Netscape browser boosts road warrior support
- By Patrick Marshall
- Nov 01, 1998
Government systems administrators and frequent travelers will find much to like in Netscape Communications Corp.'s recently updated World Wide Web browsing suite, Communicator 4.5. Among other upgrades, the new version, which was released Oct. 19, features improved message management and enhanced support for roaming users.
We tested Version 4.5 and found its new features well-suited for large organizations such as government agencies. Coupled with broad operating system support and advanced cryptography, these features give Communicator 4.5 a slight edge over competing products, such as Microsoft Corp.'s Internet Explorer, for government purposes.
Communicator 4.5 consists of the Messenger e-mail client, Navigator Web browser, a group calendar application and a Web page composer. It is available free for download from Netscape's Web site— www.netscape.com— or via agencywide licensing agreements, such as those held by the Defense and Treasury departments, the U.S. Postal Service and the General Services Administration. (The licensing agreements provide for centralized agency Web sites that may be quicker and easier to use for downloading the software than the one offered by Netscape.)
Systems administrators will be most interested in Communicator 4.5's enhanced support for two key messaging protocols: Internet Message Access Protocol (IMAP) 4 and the Lightweight Directory Access Protocol (LDAP).
Previous versions of Communicator offered basic support for IMAP, a protocol that allows messages to be retained on the message server instead of automatically downloaded to the local machine upon connection. This protocol lets users manage their message stores from multiple computers, which is not possible with simpler messaging protocols such as Post Office Protocol 3 or Simple Mail Transfer Protocol.
The enhanced capabilities of IMAP supported in Communicator 4.5 offer users added flexibility in managing the message store. Among the most useful new features are the storage of sent messages on the server, selective download of attachments and faster header downloads.
Netscape Messenger's IMAP 4 support means you can designate certain message folders as shared so that another user can access them. You also can selectively synchronize message folders between your client machine and the server. And the tracking of message status now is performed on the server instead of the client. That means when you mark a message as read or forwarded on one client machine and then access your mailbox using another machine, the tag will show up. So if you are traveling and you access your message store from a notebook instead of your desktop, you will be able to have all the information you need about your messages.
Communicator 4.5 also delivers enhanced support for LDAP, the emerging standard data format for address book and directory information. This means you can access multiple LDAP directories and use stronger search tools to find users in those directories. Messenger, for example, offers a new pop-up dialog box for selecting names if more than one matches your entry. And the program's search tools include phonetic searches and partial string searches. Users also can restrict searches to specified LDAP data fields, such as the addressee's organization or address.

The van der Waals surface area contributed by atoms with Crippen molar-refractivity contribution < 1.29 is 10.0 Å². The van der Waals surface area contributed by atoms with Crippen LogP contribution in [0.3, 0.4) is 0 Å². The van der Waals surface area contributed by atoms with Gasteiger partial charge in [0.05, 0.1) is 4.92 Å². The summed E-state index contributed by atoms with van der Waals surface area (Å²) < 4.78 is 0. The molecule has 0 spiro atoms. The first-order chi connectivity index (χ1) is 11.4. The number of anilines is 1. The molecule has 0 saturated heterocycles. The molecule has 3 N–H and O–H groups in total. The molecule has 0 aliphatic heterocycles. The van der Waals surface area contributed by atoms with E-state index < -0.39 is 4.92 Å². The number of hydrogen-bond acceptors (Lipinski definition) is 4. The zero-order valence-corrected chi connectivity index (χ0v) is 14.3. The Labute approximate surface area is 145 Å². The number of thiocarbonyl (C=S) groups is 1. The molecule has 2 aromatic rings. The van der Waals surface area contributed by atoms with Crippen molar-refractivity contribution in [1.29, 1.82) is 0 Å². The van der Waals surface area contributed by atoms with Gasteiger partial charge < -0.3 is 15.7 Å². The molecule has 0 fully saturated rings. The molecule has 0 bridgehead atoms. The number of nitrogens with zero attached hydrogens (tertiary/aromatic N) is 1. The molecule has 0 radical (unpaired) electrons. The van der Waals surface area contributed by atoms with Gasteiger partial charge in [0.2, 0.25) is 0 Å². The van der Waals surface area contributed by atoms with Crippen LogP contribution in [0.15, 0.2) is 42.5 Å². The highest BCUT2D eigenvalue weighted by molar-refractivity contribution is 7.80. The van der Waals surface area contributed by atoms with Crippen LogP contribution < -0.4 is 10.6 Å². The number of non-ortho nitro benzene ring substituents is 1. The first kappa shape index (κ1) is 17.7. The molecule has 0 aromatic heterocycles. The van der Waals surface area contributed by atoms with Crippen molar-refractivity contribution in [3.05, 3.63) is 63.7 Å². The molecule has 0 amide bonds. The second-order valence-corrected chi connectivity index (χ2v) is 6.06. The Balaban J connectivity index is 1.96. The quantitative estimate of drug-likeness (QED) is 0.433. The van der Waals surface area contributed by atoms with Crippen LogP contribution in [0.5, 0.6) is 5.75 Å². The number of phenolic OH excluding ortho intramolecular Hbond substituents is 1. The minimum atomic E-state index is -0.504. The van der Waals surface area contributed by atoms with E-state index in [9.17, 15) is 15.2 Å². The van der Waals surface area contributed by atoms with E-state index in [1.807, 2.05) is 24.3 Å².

The Navigator Web browser offers some nifty features that will be new to users who did not upgrade to Version 4.06. Specifically, the browser now includes a What's Related button on the toolbar that, when clicked, will display a list of Web sites topically related to the page you have open. If, for example, you are exploring the site of a Defense contractor and click on What's Related, you will receive a list of Defense-related links.
Another feature of Navigator's new SmartBrowsing tools is the use of Internet keywords in the Go To line. Instead of typing the exact Uniform Resource Locator, all you need to do is type in a descriptive keyword, and chances are you'll be transported to the appropriate Web site. For example, you can type in Southwest Airlines, and the browser will figure out the URL and call up the appropriate home page.
Communicator 4.5 also brings improved integration with Netscape's NetCenter portal, which allows users to create custom pages with special news and information updated regularly. Ultimately, Netscape envisions that large organizations, such as government agencies, will use NetCenter to provide information from their own intranets.
But the big attraction to most departmental users— and the product's primary edge over Microsoft's Internet Explorer— is Communicator's enhanced support for IMAP 4 and LDAP.
"There are a lot of enterprise-oriented enhancements in the area of messaging and collaboration that will be very useful for federal agencies," said John Menkart, director of federal sales at Netscape. "The IMAP and LDAP support has been enhanced to support centralized messaging. The administrative features...allow end users to customize the client environment."
Military use of Communicator 4.5 is expected to be high because the version will be incorporated into several standard DOD systems, including the Defense Information Infrastructure's Common Operating Environment, the Global Transportation Network, the Global Combat Support System and the Global Command and Control System.